I Want to Be a YouTuber! What IP Legals Should I Know?
The evolution of the video-sharing platform, YouTube, has been an exciting journey to watch. From a place one would share amateur home videos to an advertising channel with a market of millions, it’s incredible to see how people have used YouTube and content creation to create successful careers. When YouTubers such as Timothy DeLaGhetto have a net worth of $3 million and Jeffree Star with an estimated net worth of $50 million, it’s no wonder there has been an influx of ‘influencers’ sharing their content and trying to make it “big” online.
Though this wealth is not solely from YouTube ad revenue, it was sharing content on YouTube that aided in the journey for these entrepreneurs to branch out into other business ventures. DeLaGhetto was discovered from the funny content he was posting on his channel which landed him a job on the hit MTV series Wild ‘N Out, whilst Jeffree is the CEO of his own widely successful cosmetics company. Evidently, creating and posting videos online that viewers want to watch is a great way to market yourself, gain a following and plant the roots for potential business ventures you may wish to pursue later.
But Wait! It Can’t Be That Easy
Nothing good ever came easy. Asides from the hard work and pure luck that goes into a successful YouTuber career, there are many other things to consider before becoming a YouTuber to avoid landing in hot water. When posting online, you have to remember that content is there forever, even when you think you’ve deleted it. You have to be careful of your digital footprint and think about the content you’re uploading if you want to avoid getting in trouble.
What Kind of Trouble?
Firstly, you need to know that infringement of another person’s intellectual property rights can occur when posting or sharing content on YouTube. This can happen even in the simple scenario of using someone’s image or song from the internet that is protected by copyright, or promoting your brand using an already existing registered trade mark.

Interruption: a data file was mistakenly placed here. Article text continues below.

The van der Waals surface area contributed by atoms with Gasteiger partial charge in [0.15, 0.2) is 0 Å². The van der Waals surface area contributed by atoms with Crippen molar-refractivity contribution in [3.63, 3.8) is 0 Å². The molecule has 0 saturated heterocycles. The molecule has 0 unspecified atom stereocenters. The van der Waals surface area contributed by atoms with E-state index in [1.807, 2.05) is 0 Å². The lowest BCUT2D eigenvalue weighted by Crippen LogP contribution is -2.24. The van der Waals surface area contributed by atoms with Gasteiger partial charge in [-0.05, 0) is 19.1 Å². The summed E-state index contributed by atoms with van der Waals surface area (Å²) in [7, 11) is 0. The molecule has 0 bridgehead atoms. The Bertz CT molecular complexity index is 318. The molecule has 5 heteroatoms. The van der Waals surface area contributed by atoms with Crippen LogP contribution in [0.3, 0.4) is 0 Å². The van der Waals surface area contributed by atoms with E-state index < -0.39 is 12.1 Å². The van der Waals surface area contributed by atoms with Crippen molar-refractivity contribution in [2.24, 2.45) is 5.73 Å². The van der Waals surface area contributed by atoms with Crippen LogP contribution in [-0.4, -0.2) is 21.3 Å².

Doing so will cause your video to be demonetized, and in extreme cases, your account suspended or the intellectual property rights holder pursuing legal action against you. If you believe someone is infringing on your intellectual property rights, YouTube offers a private messaging feature that allows you to submit a trademark complaint form. So, to avoid all this trouble, it’s probably best to just follow YouTube’s guidelines as best as possible when creating content, and make sure you have all the consents required to share another person’s intellectual property in the form of any visual or audio works.
I’m Ready to Make Videos!
During the process of your YouTube journey, always remember to stay creative and post original content! It pays to be unique and, besides, only by being yourself can you be separated from your competitors and stand out on YouTube. Best of luck in your YouTube career!
Take away points
- It’s incredible to see how people have used YouTube and content creation to forge successful careers.
- There has been an evident influx of ‘influencers’ sharing their content and trying to make it online.
- Creating and posting videos online that viewers want to watch is a great way to market yourself, gain a following and plant the roots for potential business ventures you may wish to pursue later.
- When posting online, you have to remember that content is there forever, even when you think you’ve deleted it.
- Be mindful that you always leave a “digital footprint”.
- It pays to be unique and, besides, only by being yourself can you be separated from your competitors.
Lara Alexandra, Legal Assistant and Trade Mark Administrator
We are a team of trade mark attorney and IP specialists based on Gold Coast and Sydney. If you need any assistance with your trade mark or social media “legals”, please contact us on 1300 77 66 14.
Disclaimer. The material in this post represents general information only and should not be taken to be legal advice.